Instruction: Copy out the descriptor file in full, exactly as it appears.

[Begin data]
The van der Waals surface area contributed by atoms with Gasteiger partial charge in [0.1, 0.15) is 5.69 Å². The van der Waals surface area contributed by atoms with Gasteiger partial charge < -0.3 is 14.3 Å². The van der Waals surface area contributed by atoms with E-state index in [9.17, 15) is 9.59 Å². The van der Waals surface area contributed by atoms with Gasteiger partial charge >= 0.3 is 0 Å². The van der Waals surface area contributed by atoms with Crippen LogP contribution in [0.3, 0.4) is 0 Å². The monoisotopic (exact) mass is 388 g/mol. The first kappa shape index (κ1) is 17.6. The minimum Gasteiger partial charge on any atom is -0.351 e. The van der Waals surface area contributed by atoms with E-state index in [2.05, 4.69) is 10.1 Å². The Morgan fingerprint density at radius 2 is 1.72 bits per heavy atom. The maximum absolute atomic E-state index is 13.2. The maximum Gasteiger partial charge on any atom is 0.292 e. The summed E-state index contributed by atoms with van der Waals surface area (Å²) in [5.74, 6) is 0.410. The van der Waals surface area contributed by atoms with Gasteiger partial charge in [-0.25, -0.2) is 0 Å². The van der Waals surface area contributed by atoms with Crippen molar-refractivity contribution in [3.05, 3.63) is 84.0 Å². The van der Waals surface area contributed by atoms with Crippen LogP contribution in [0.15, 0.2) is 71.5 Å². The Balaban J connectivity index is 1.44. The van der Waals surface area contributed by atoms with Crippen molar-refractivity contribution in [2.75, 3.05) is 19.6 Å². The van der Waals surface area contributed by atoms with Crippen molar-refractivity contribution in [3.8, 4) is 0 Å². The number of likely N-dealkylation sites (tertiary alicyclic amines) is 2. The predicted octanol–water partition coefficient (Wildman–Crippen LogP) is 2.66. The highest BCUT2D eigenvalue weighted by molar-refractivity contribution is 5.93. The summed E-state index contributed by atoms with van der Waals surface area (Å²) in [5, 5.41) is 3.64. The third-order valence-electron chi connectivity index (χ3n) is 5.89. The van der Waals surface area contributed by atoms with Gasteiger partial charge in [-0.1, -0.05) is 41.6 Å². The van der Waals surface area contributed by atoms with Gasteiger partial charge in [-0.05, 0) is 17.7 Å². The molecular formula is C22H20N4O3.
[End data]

The van der Waals surface area contributed by atoms with Gasteiger partial charge in [0.1, 0.15) is 5.69 Å². The van der Waals surface area contributed by atoms with Gasteiger partial charge < -0.3 is 14.3 Å². The van der Waals surface area contributed by atoms with E-state index in [9.17, 15) is 9.59 Å². The van der Waals surface area contributed by atoms with Gasteiger partial charge >= 0.3 is 0 Å². The van der Waals surface area contributed by atoms with Crippen LogP contribution in [0.3, 0.4) is 0 Å². The monoisotopic (exact) mass is 388 g/mol. The first kappa shape index (κ1) is 17.6. The minimum Gasteiger partial charge on any atom is -0.351 e. The van der Waals surface area contributed by atoms with E-state index in [2.05, 4.69) is 10.1 Å². The Morgan fingerprint density at radius 2 is 1.72 bits per heavy atom. The maximum absolute atomic E-state index is 13.2. The maximum Gasteiger partial charge on any atom is 0.292 e. The summed E-state index contributed by atoms with van der Waals surface area (Å²) in [5.74, 6) is 0.410. The van der Waals surface area contributed by atoms with Gasteiger partial charge in [-0.25, -0.2) is 0 Å². The van der Waals surface area contributed by atoms with Crippen molar-refractivity contribution in [3.05, 3.63) is 84.0 Å². The van der Waals surface area contributed by atoms with Crippen LogP contribution in [0.15, 0.2) is 71.5 Å². The Balaban J connectivity index is 1.44. The van der Waals surface area contributed by atoms with Crippen molar-refractivity contribution in [2.75, 3.05) is 19.6 Å². The van der Waals surface area contributed by atoms with Crippen molar-refractivity contribution in [3.8, 4) is 0 Å². The number of likely N-dealkylation sites (tertiary alicyclic amines) is 2. The predicted octanol–water partition coefficient (Wildman–Crippen LogP) is 2.66. The highest BCUT2D eigenvalue weighted by molar-refractivity contribution is 5.93. The summed E-state index contributed by atoms with van der Waals surface area (Å²) in [5, 5.41) is 3.64. The third-order valence-electron chi connectivity index (χ3n) is 5.89. The van der Waals surface area contributed by atoms with Gasteiger partial charge in [-0.1, -0.05) is 41.6 Å². The van der Waals surface area contributed by atoms with Gasteiger partial charge in [-0.05, 0) is 17.7 Å². The molecular formula is C22H20N4O3.